A slender volume on that most unslender of subjects, Winston Churchill.
Memoirist, historian, journalist, soldier, traveler and leader, Churchill committed millions of words to print and generated millions more by other hands. Indeed, writes prolific historian Johnson (Heroes: From Alexander the Great and Julius Caesar to Churchill and de Gaulle, 2007, etc.), “I calculate his total of words in print, including published speeches, to be between 8 and 10 million words.” So slim a treatment of the portly prose master would seem unusual, but Johnson seemingly has a purpose in mind—to use Churchill’s life as a kind of self-improvement scheme for the rest of us, who have not the opportunity to go steaming off to Gallipoli or escape from the Boers. The author measures Churchill’s successes on a broad beam—whence his observation that while Churchill drank like a sailor on shore leave for most of his life, “his liver, inspected after his death, was found to be as perfect as a young child’s.” Johnson approvingly notes Churchill’s habit of casting about widely for learned opinion but keeping his own counsel, making difficult decisions and accepting responsibility for failures as well as successes. Johnson presents a fully rounded character who used the F-word from time to time, though never to Nixonian excess, who learned as he went and who managed to retain principle while acting as a practical politician. The author closes with a list of ten big lessons that Churchill can teach, some very specific (use airpower whenever possible) and some more applicable to ordinary lives (work hard, forge alliances, get your priorities straight).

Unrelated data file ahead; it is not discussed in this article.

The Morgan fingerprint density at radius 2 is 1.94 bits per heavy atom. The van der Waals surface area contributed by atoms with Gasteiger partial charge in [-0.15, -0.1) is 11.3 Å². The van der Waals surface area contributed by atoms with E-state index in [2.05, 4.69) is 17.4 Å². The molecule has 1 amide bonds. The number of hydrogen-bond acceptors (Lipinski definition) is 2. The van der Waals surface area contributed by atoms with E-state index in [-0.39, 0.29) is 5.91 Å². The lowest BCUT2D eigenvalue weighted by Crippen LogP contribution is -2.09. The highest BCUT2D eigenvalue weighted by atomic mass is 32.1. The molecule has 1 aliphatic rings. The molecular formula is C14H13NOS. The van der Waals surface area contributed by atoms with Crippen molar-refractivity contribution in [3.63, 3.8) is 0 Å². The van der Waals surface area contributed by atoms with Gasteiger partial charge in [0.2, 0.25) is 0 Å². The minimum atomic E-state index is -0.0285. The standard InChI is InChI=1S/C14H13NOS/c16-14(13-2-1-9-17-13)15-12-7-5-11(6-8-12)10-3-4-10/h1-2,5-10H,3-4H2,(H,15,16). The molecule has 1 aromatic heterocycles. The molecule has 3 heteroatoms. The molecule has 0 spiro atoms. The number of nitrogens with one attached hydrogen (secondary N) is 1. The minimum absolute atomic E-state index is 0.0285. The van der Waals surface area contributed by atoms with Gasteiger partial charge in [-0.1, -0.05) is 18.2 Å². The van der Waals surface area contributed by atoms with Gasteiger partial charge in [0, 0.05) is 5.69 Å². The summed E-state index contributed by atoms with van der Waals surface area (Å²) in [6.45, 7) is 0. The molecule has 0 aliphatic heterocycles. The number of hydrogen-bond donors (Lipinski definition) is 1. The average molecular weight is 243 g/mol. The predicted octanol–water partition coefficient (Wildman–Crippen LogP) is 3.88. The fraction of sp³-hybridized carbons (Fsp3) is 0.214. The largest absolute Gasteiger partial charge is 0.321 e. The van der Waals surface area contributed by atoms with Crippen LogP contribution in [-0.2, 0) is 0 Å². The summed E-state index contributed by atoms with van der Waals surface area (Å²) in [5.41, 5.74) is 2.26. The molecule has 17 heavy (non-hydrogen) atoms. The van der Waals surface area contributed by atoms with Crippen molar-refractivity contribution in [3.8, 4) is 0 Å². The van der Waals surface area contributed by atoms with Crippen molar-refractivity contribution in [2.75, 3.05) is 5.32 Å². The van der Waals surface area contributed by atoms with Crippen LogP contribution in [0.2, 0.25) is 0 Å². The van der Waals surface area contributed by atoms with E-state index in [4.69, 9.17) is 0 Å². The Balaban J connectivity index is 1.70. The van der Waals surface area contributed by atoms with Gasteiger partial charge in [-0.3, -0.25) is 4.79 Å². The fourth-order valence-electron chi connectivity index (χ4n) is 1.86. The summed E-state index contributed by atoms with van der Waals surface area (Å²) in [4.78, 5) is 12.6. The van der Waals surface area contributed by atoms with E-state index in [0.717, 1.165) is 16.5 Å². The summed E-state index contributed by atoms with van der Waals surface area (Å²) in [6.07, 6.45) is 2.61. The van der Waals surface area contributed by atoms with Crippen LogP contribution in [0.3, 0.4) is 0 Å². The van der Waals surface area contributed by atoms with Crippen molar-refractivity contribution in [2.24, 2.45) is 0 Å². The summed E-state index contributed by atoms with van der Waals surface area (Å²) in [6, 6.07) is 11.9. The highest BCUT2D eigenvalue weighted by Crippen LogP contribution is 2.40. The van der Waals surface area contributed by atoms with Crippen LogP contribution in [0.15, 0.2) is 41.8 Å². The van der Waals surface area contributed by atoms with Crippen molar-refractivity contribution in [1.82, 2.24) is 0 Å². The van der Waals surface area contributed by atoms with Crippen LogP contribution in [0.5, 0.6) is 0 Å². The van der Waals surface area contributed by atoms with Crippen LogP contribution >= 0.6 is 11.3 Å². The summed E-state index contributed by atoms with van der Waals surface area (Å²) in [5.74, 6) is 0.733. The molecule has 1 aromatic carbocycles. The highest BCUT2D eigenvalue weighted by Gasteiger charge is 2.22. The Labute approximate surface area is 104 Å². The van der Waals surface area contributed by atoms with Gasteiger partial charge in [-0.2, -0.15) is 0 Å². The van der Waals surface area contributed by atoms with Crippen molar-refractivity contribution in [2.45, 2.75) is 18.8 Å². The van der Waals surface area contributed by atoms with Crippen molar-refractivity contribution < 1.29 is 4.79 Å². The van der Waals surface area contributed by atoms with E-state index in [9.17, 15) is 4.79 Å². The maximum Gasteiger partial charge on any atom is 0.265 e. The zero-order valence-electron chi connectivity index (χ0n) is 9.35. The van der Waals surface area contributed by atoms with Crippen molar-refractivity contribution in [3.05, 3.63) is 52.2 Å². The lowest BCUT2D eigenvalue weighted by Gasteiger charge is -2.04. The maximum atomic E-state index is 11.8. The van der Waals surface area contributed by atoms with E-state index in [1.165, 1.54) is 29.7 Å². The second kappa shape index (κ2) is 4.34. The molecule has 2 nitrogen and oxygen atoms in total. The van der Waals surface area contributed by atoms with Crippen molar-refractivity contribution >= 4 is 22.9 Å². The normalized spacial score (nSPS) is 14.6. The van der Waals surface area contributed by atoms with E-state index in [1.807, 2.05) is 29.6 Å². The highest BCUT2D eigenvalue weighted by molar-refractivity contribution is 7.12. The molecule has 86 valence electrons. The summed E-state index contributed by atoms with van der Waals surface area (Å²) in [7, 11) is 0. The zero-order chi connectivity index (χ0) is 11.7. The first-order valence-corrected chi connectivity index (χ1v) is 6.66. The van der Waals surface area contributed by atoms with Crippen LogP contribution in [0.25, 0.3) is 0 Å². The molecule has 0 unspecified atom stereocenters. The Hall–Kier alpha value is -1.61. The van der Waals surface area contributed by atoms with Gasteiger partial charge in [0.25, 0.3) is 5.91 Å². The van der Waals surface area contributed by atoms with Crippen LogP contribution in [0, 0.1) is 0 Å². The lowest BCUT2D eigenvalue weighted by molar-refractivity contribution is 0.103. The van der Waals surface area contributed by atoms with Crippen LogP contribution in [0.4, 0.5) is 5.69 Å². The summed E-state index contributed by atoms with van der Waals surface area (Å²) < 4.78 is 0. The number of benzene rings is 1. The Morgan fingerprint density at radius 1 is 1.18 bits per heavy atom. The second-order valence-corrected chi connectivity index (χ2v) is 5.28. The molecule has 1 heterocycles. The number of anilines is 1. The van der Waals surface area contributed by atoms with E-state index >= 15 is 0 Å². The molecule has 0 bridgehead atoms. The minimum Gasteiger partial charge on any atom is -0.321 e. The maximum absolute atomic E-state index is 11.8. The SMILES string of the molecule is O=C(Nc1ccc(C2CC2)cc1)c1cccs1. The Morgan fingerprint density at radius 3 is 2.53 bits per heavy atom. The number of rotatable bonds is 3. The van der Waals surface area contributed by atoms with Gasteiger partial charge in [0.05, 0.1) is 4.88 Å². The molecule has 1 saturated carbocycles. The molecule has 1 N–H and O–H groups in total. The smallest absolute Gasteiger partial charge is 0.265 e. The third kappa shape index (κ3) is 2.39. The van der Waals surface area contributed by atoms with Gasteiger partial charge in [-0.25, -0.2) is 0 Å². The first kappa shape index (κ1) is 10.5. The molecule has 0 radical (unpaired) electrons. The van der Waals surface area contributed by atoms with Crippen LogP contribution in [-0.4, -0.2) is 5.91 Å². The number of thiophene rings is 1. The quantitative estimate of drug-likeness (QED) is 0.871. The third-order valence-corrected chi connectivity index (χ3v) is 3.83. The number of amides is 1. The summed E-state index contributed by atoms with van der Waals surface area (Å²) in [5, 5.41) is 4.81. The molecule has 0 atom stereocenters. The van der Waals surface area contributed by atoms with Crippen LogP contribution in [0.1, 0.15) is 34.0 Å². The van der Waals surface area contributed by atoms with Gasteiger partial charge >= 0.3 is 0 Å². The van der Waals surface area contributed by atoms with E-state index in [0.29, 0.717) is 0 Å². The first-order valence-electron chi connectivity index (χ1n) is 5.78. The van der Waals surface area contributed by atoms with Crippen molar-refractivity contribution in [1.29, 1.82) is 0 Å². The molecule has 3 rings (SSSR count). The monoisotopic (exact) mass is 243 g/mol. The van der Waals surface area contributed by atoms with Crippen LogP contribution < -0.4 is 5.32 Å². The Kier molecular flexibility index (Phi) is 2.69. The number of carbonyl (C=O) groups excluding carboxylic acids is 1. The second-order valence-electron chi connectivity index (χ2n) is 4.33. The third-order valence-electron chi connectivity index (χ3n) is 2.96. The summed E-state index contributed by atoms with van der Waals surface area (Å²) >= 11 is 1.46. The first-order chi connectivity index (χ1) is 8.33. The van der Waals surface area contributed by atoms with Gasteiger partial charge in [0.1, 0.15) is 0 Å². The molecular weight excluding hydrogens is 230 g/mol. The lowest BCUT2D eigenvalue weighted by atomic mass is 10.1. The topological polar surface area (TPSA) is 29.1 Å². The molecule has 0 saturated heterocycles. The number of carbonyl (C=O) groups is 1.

Personal reflections meet large-scale history, most satisfyingly.